• Misra Chapu  – It has 7 Aksharas, split into 2 beats of 3 and 4 Aksharas respectively. Viloma Chapu is a variation of Misra Chapu where the pattern is reversed into 4 and 3 Aksharas respectively.
  • Khanda Chapu – Also known as “Ara Jhumpa” (half Jhumpa), it has 5 Aksharas split into 2 beats of 2 and 3 Aksharas respectively.
  • Tisra Chapu – A straightforward Chapu that consists of 3 Aksharas
  • Sankeerna Chapu – A rare Tala which usually occurs only within the realm of Ragam Thanam Pallavi, it consists of 9 Aksharas split into 2 beats of 4 and 5 Aksharas respectively.


Commonly used Talas

In practice, only a few Talas have compositions set to them. The most common Tala is Chatusra-Nadai Chatusra-Jati Triputa Tala, also called Adi Tala (Adi meaning primordial in Sanskrit). Many kritis and around half of all varnams are set to this Tala. Other common Talas include:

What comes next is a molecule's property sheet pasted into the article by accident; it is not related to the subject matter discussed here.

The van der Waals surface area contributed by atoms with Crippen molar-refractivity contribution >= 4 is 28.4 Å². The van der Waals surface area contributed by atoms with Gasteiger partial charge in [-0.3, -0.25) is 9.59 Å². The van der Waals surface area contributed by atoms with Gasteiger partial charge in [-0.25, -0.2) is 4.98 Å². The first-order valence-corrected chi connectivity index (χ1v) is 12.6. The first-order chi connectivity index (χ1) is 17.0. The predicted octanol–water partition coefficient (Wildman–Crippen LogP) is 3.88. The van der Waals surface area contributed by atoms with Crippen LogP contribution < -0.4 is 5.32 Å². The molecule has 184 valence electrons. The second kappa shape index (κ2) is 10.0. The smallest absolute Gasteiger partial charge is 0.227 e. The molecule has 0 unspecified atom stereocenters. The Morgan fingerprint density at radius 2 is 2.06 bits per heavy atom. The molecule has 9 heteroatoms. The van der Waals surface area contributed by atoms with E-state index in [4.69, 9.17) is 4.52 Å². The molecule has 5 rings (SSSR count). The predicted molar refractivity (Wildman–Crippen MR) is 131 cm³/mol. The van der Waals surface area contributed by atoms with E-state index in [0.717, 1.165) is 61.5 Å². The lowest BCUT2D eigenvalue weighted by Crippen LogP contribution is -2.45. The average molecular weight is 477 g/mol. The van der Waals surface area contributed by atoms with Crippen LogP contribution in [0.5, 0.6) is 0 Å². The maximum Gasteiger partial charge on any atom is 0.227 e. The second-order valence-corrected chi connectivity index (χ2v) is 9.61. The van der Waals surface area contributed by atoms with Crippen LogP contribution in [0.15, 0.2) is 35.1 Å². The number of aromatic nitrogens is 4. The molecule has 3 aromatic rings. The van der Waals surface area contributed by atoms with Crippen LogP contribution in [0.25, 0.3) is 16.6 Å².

• Rupaka Tala (Chatusra-Nadai Chatusra-Jati Rupaka Tala). A large body of kritis is set to this Tala.
  • Khanda Chapu (a 10-count) and Misra Chapu (a 14-count), both of which do not fit very well into the Suladi Sapta Tala scheme. Many padams are set to Misra Chapu, and there are also many kritis set to both of the above Talas.
  • Ata Talam (Chatusra-Nadai Khanda-Jati Ata Tala). Around half of all varnams are set to this Tala.
  • Tisra-Nadai Chatusra-Jati Triputa Tala (also known as Adi Tala Tisra-Nadai): A few fast-paced kritis are set to this Tala. Note that, as this Tala is a twenty-four beat cycle, compositions in this Tala theoretically can, and sometimes are, sung in Rupaka Tala.



Pesch, Ludwig (2000). “The Illustrated Companion to South Indian Classical Music”. India. Oxford University Press

Dr. Gopalakrishnan, T.V. “Mrdangam – The King of Percussions”. India.

Menon, Raghava R(1997). “Indian Classical Music – An Initiation”. India. Vision Books.

Iyer, Panchapakesa A.S. (2003). “Ganamrutha Bodhini (Sangeetha Bala Padam)”. India. Ganamrutha Prachuram

Dr. Subramaniam, L. & Subramaniam, Viji (1999). “Euphony: Indian Classical Music”. India. East West Books (Madras) Pvt. Ltd.



Carnatic Thalum Lessons – http://petelockett.com/